Quiet. Then the hiss of robotic arms pistoning. Metal limbs squeak and clank as they beat on two rudimentary drums. A motor buzzes shrilly.
The Robotic Church, an installation of dozens of robotic sculptures in a historic Red Hook church, has begun its symphony. Somehow, the shrieking, clanging, motorized sounds unite into something musical -- hauntingly humanoid, yet eerily inhuman.
The orchestra dwells in installation art’s uncanny valley.
Chico MacMurtrie, the artist behind the installation, constructed the robots over the course of nearly two decades, before bringing them to Brooklyn in 2012 for a church installation. “For 13 years, I considered this concept of the Robotic Church,” he told The Huffington Post. Amorphic Robot Works, a collective of artists, scientists and engineers he founded, had used the location as a studio since 2001, and the ecclesiastic architecture inspired him. “Originally this building was a Norwegian seamen’s church. Like much of Red Hook, this building suffered from neglect.”
More challenges lay ahead. Hurricane Sandy flooded the studio in October 2012, just as the installation was premiering. But the robots survived, and MacMurtrie has since staged Robotic Church masses in the space.
Arranged around the altar, in place of saints’ statues, a priest and attendants, the kinetic sculptures play out an ancient ritual of spirituality, each with their own aspect of humanity to mimic. One robot slowly, effortfully climbs a rope. Another draws abstract artworks. Another thumps on a large drum. One attempts to turn somersaults.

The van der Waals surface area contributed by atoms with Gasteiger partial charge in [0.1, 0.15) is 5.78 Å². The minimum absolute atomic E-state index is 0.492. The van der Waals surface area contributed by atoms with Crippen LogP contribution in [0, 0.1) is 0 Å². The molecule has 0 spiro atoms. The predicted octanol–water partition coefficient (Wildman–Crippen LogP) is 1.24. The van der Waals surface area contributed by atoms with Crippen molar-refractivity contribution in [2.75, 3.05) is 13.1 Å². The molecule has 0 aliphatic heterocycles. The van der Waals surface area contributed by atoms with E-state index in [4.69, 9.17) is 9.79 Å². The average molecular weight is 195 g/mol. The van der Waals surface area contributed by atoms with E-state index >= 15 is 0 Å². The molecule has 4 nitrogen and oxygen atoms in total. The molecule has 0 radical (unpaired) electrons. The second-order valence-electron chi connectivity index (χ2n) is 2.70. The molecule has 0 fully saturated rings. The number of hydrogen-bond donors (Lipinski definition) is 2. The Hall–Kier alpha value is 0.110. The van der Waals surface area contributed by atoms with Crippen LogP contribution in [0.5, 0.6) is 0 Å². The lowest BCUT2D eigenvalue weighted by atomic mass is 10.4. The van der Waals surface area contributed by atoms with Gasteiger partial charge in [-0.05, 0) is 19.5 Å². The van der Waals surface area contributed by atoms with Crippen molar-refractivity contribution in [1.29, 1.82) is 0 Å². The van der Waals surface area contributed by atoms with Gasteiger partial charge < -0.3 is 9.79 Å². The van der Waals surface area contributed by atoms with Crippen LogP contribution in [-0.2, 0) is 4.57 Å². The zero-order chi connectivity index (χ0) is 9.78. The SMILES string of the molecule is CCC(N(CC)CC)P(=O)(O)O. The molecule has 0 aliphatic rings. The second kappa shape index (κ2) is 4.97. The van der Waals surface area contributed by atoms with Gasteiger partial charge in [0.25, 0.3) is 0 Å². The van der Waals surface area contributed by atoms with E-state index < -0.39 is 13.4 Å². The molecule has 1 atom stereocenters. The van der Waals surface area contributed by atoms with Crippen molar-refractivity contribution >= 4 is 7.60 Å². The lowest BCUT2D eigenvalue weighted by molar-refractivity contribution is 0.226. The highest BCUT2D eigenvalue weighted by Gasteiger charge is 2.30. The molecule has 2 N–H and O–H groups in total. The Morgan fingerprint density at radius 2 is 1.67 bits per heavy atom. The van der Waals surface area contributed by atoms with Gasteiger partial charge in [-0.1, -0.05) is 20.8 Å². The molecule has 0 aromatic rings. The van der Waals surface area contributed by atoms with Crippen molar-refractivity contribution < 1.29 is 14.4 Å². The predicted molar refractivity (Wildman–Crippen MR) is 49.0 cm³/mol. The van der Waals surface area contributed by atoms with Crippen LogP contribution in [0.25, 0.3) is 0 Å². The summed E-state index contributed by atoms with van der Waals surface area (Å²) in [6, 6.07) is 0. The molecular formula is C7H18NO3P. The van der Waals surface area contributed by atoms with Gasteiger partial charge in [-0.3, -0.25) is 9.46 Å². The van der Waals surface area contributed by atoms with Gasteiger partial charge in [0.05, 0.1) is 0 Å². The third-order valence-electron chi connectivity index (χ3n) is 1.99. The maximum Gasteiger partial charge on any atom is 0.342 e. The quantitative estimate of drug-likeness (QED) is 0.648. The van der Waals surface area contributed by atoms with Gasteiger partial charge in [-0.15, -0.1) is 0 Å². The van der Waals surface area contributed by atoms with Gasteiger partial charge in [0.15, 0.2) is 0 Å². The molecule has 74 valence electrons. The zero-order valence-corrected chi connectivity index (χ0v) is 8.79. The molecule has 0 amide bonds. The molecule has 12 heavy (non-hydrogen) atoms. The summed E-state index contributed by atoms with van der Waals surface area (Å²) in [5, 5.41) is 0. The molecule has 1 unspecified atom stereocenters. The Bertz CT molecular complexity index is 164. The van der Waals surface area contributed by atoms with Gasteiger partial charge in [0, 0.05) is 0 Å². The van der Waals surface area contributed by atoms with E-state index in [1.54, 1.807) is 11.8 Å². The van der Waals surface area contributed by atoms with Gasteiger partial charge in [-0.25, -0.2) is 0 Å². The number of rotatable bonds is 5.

“Each one of these machines is a study of human motion as well as a study of sound, each has its unique gesture, each has its own sound or multiple sounds and gestures,” said MacMurtrie. "In a sense its an evolution of the human condition. Each machine gave to the next in terms of technique [...] as well as evolution of character and what they were capable of doing."
The installation's juxtaposition of spiritual worship with fully mechanized humanoids prods at uncomfortable questions about the relationship between man and machine. What is lost for our souls when more and more of our lives are taken over by cold technology? “It was my fear of the effects of technology in controlling society that inspired me to create this,” explained MacMurtrie. The robots, repeating their basic, human gestures on schedule, struck him as “controlled by a computer much like our lives being controlled today by technology.”
But there’s an appropriately religious resonance to the display as well. “There is an amazing feeling when you work on something very intensely for a period of time,” he said. “There is the magic moment when you turn it on, in this case breathe life into it, literally with air ... I mean, I am literally their maker.” For the artists and technicians working to create robotic art and to train them to perform their functions, a shadow of a creating God’s relationship with humanity is at play.
From a creator’s perspective, the beings unleashed may seem relatively rudimentary, but they’re also the result of loving labor and remarkable in their own right. MacMurtrie hopes audiences will be left “feeling compassion for the human condition, how special we are as humans in our evolution of communications.” Like his own creations, we've come so far from our origins, but every step along our evolution has been worthy of wonder.
The Robotic Church will be open for private performances Oct. 9-11. Tickets via Atlas Obscura.
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